After eight albums, all on Montreal’s Justin Time Records, starting with 1991’s The Blues is… Bryan Lee & The Jump Street Five, New Orleans-based guitarist Bryan Lee finally has a “Greatest Hits” package, titled, no points for originality here, Greatest Hits. This 13-track compilation chooses pretty evenly among the previous eight CDs; the two Live at the Absinthe CDs are represented by one track each, and so is 1995’s Heat Seeking Missile, which gives us its funky title track, while Lee’s five other albums are sampled for two tracks apiece. As journalist and musician Dean Cottrill writes in the liner notes, the whole thing sounds of one piece; the track selection, not chronological, moves back and forth in time, yet the album can be listened to as is, as it approximates a typical Bryan Lee live set. A great introduction to a generally underestimated guitarist. (www.justin-time.com)
While we’re on the subject of “Greatest Hits” packages, please note that Capitol has just put out The Best of Bonnie Raitt, a survey of Bonnie Raitt’s output on the label, covering the 1989-2003 period. Again, nothing but previously released album tracks (although, due to time constraints, the compilers chose to use shorter radio edits in four instances). There is only one track from the two-CD live Road Tested release, an excellent rendition of Chris Smither’s “Love Me Like a Man”; every other album that Ms. Raitt released during the period under consideration is represented by three or four tracks, making for a very accurate picture of the latter-day Bonnie Raitt sound. Not a lot of blues to be heard here, but when Raitt pulls out the slide guitar, she can still get under my skin. (www.capitolrecords.com)
And finally, for a bit of that traditional quartet sound, give a listen to The Persuasions’ new collection of all-time favorites, A Cappella Dreams (Chesky Records). The Jerry Lawson-led a cappella group (a quintet, actually) tackles a few Elvis numbers (“In the Ghetto,” “Don’t,” “Good Luck Charm”), a few soul nuggets (Bill Withers’ “Ain’t No Sunshine,” Otis Redding’s “Dock of the Bay”), some traditional numbers (“Peace in the Valley,” When the Saints Go Marching In”), etc. It makes for a pleasant, nostalgia-filled listen, though the light material means that you’ll think you’re in Las Vegas before a Presley gig, listening to the Jordanaires doing a quick run-through of some hits. Still, it makes you wonder why no one takes such care in planning the vocal harmonies on today’s pop records. Such inventiveness and efficiency! (www.chesky.com or www.JerryLawson.biz)
--- Benoît Brière
Any new Peter Green album is welcome, and Reaching The Cold 100 (Eagle Records) has been well worth waiting for. The last few albums have mainly been tributes to the music of Robert Johnson, but this is full of originals written by members of the band (the Splinter Group). The CD is packaged with a free EP-CD containing four bonus tracks, three of which are old Peter Green classics. The main CD opens with some haunting harmonica over a simple bass line, before Peter Green launches into the vocals on "Ain't Nothing Gonna Change It." Although this was written by keyboard player Roger Cotton, it sounds like a Peter Green biography. This superb tracks sets the scene for what you just know is going to be a fine album. Only two members of the band are absent from the song writing credits --- drummer Larry Tolfree and (strangely) Peter Green himself --- but the band members involved in the writing have all done an excellent job. Guitarist Nigel Watson (the man, along with his wife, credited with rescuing Peter Green from the obscurity into which he had immersed himself) takes credit for six of the 13 tracks, the other seven being shared between keyboards player Roger Cotton and bass player Peter Stroud. There's a mix of ballads and blues, biased slightly towards the ballads, but on everything there's the magic of Peter Green's guitar (and his not too shabby harmonica playing on some of the tracks). If you ever had doubts that Peter Green could play as well as he used to, just listen to track eight, "Can You Tell Me Why - Legal Fee Blues," and the man playing spine-tingling slide guitar. Peter Green might not have the best singing voice in the world, but it's full of emotion and pain, and his guitar playing more than makes up for it anyway. Track 11, " Smile," by Nigel Watson, is the sort of track that you have to keep going back to. There's dual vocals here by Peter Green and Nigel, and probably the best backing on the album. The keyboard work of Roger Cotton really does the business here, and it makes you realize just what a good bunch of musicians these guys are. Trying to pick a favourite track is difficult, and I've got to pick two as equals --- track one,"Ain't Nothing Gonna Change It" and track eight, "Can You Tell Me Why - Legal Fee Blues" --- although the up-tempo track two, "Look Out For Yourself," comes up very close. Listening to the EP-CD takes you on a journey back through time to when Peter Green was at his absolute peak --- remakes of "Black Magic Woman," Green Manalishi" and "Albatross" are teamed up with the Otis Rush track. "It Takes Time" given a slight Dr.Feelgood treatment. Personally, I'd buy the CD just to get the EP --- it's just that good!!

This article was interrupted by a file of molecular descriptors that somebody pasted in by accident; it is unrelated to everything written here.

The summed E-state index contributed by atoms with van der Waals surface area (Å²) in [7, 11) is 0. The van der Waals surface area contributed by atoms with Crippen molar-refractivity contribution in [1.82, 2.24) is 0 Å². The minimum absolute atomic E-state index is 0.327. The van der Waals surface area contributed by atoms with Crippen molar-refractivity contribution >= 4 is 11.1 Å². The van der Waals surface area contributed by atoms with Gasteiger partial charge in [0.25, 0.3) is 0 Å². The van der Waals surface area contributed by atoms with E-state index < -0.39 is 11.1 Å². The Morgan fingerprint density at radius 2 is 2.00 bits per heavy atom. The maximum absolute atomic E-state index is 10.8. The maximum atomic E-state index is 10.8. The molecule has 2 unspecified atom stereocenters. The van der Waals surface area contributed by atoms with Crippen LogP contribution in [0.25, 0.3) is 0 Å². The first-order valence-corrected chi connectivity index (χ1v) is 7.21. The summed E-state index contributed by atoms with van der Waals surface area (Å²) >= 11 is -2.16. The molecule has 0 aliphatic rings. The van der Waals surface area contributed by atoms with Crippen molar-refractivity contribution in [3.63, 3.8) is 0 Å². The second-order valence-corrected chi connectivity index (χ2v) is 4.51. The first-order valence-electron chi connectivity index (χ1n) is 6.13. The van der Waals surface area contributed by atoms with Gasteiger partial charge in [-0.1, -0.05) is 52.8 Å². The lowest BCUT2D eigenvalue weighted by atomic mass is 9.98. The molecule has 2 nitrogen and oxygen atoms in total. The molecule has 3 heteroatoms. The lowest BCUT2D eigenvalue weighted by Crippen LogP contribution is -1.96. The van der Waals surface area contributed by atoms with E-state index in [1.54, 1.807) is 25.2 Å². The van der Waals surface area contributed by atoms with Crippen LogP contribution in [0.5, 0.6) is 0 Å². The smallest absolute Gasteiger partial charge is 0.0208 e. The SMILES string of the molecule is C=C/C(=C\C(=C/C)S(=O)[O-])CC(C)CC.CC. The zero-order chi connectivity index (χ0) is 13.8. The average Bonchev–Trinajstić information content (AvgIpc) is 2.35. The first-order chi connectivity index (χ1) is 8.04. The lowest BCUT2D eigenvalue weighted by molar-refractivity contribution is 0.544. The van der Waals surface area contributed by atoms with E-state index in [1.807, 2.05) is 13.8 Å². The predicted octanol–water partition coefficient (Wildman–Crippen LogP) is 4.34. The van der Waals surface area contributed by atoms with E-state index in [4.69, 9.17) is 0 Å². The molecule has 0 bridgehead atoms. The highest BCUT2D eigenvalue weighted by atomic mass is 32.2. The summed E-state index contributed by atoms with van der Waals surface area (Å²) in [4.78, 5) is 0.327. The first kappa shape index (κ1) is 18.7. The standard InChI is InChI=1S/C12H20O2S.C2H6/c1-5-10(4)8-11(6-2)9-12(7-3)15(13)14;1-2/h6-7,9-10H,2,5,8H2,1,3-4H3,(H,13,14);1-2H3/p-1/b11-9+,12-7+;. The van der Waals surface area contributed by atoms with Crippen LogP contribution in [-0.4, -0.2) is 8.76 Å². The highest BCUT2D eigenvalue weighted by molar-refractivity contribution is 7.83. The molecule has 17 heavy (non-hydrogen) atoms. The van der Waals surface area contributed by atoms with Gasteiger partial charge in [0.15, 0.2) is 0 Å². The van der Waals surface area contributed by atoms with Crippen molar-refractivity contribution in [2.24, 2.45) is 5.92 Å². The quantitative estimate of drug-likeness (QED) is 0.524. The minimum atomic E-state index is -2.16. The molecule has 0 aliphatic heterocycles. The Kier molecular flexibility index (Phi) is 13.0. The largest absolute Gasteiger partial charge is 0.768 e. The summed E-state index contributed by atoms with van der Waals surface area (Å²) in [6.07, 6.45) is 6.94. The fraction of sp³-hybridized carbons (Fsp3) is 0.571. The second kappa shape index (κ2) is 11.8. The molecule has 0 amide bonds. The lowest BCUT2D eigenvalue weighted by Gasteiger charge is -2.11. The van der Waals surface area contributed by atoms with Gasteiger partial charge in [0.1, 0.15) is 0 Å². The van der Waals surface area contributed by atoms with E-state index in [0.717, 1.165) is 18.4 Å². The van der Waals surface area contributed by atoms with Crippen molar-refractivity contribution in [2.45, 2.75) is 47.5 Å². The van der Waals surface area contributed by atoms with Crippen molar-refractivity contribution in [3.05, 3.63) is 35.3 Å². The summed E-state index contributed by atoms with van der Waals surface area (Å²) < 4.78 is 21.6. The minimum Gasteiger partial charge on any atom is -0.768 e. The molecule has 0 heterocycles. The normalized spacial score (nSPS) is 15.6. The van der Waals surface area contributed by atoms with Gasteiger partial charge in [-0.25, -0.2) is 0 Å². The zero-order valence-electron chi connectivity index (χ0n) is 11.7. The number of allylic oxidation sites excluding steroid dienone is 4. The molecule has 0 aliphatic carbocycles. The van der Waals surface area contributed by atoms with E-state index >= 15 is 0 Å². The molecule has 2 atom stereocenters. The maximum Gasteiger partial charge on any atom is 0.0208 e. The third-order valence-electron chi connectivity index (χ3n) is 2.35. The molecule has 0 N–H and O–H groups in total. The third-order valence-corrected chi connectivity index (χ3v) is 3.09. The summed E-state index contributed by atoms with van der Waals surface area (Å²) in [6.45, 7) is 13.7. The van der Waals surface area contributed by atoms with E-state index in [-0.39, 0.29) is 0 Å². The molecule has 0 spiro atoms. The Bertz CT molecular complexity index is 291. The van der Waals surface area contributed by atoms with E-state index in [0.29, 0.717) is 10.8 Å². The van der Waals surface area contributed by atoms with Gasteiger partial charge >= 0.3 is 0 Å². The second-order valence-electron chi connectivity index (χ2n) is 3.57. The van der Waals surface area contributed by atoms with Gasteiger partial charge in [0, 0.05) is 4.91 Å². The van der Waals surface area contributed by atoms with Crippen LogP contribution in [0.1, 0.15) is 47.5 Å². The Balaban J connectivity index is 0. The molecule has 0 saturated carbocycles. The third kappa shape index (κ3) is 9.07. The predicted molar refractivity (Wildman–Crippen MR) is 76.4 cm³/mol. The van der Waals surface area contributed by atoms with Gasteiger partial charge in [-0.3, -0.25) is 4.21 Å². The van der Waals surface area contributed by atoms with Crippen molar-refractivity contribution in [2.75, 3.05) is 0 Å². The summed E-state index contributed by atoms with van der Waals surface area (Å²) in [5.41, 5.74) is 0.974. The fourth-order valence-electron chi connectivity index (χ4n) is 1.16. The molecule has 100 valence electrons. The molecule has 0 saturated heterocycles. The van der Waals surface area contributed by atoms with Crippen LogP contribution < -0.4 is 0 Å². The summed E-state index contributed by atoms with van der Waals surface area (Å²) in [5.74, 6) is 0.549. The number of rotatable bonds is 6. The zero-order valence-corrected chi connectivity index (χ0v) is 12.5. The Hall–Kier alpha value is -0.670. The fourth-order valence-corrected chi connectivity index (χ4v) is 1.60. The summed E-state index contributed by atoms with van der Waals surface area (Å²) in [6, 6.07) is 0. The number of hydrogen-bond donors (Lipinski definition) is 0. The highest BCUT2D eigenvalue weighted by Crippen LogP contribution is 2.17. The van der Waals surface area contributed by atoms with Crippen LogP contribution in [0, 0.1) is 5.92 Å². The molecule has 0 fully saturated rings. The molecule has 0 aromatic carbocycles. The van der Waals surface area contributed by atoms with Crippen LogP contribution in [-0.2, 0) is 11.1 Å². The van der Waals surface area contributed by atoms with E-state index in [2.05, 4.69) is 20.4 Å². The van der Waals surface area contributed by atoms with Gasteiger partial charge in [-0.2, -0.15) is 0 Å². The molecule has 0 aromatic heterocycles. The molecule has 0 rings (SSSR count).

--- Terry Clear
Call Me Miss Wanda (Erwin Music) is a fine example of Low Country Blues from Wanda Johnson. Shrimp City Slim's band backs the gospel/blues-style chanteuse on a dozen tunes, six by Ms. Jackson and six by Shrimp City Slim. Cut live in a day, it's a "warts and all" release. One hears a tremendous leap in confidence from Ms. Johnson when she goes from "Can You Handle This," a straight ahead, mildly raunchy SCS number, to "The River," penned by Ms. Johnson and delivered by the band as a gospel/country hybrid. This is an honest, human record, yet at the same time, a real showcase for everyone involved. One really wants to see Ms. Johnson and the band after hearing each of these cuts, pat them on the back and say, "Wow, great job!" She hasn't quite talked herself into being larger than life, and one needs to be larger than life to be convincing as a blues singer, with larger problems, larger vices and larger powers to get by in spite of them than the people in the audience. She's got the voice; she's done the homework. When she pleads, you hear her pleading. She's good and she'll get better.
--- Arthur Shuey
The standout track on the Radiotones'
Bound to Ride (Buzz Records) is the same as the previous album, Whiskey'd Up.
That is, the rousing, pub rock anthem "Close to the Edge." The Scottish
ensemble continues to offer a swinging, tough blues sound that this time
is electric. This adds substance to the music that matches the gravel
voice of Dave Arcari. There is nothing that strikes one as European about
anything from this group. Radiotones has so incorporated a working-class,
electric blues bar band sound matched with real skill and style that the
group becomes representative of what it names in the album's final track,
"Hard Muscle Jazz."
--- Tom Schulte